Why I Ran Every Street in Downtown Vancouver

After living Downtown Vancouver for four months, Mat and I found ourselves stuck in our comfort zone, running the same routes that we had come to know and love. As beautiful as those paths were, we knew that shaking up our running routine would motivate us to get more movement, stay out longer and explore more of the city.

Running the Seawall around Stanley Park in Vancouver, British Columbia became one of our go-to routes.

We had simultaneously committed to a much needed substance break from alcohol, cannabis, coffee and sugar for at least one hundred days, knowing that the novelty of the city would make cutting those daily dependencies easier for us. And at first, it did. But as our new-home honeymoon began to fade, the abstinence became a bit more challenging.

In an effort to stimulate our morning running routine and help ourselves cope with the obstacles of sobriety, we decided to attempt to run every single street and alleyway in Downtown Vancouver in a project we dubbed ‘Run the City’. I was both excited and nervous.

For me, running had been deeply intertwined with both coffee and cannabis. Vancouver, BC.

In my entire six year relationship with running, this was the first time I would be experiencing it without coffee and cannabis coursing through my veins. Initially, I was afraid that taking space from substance might reveal to me that I didn’t really love running for what it was, that it had just become a vehicle for my addictions, permission for me to get high on coffee and cannabis first thing in the morning without giving it a second thought.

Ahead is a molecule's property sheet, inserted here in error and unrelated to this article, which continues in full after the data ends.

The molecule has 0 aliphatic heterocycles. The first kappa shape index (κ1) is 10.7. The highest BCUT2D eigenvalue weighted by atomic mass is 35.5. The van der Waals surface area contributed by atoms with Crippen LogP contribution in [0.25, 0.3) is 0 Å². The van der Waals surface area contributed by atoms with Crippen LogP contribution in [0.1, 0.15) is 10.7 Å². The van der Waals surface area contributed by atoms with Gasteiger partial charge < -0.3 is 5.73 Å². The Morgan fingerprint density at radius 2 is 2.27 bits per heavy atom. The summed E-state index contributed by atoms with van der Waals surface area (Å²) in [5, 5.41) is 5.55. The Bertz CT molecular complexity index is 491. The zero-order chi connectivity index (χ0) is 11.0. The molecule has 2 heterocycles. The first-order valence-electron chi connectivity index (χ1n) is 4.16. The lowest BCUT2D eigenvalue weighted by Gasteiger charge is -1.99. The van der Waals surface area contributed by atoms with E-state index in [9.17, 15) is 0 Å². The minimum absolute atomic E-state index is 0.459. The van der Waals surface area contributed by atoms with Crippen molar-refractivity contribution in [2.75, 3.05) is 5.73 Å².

Living with less distractions to hide behind brought lots of questions and insecurities to the surface. Was my enthusiasm for running, cycling, hiking, and adventuring predicated on substance use? Could I participate in these activities without alcohol, cannabis, coffee or sugar? Did I even want to? What if I didn’t love the things I thought I did as much as I thought I did? Who was I then? There was much inner turmoil and reflection.

As with most things, I knew that since I was feeling triggered, uneasy and curious, I ought to lean into those feelings and find out more. In other words, I needed to go there, to know there.

We started ‘Run the City’ on a sunny September morning after pouring over Google Maps to find a good starting point. We decided to run all the north – south bound streets before committing to the east – west bound ones and then, if we were feeling it, outline the entire expanse with a perimeter run at the end.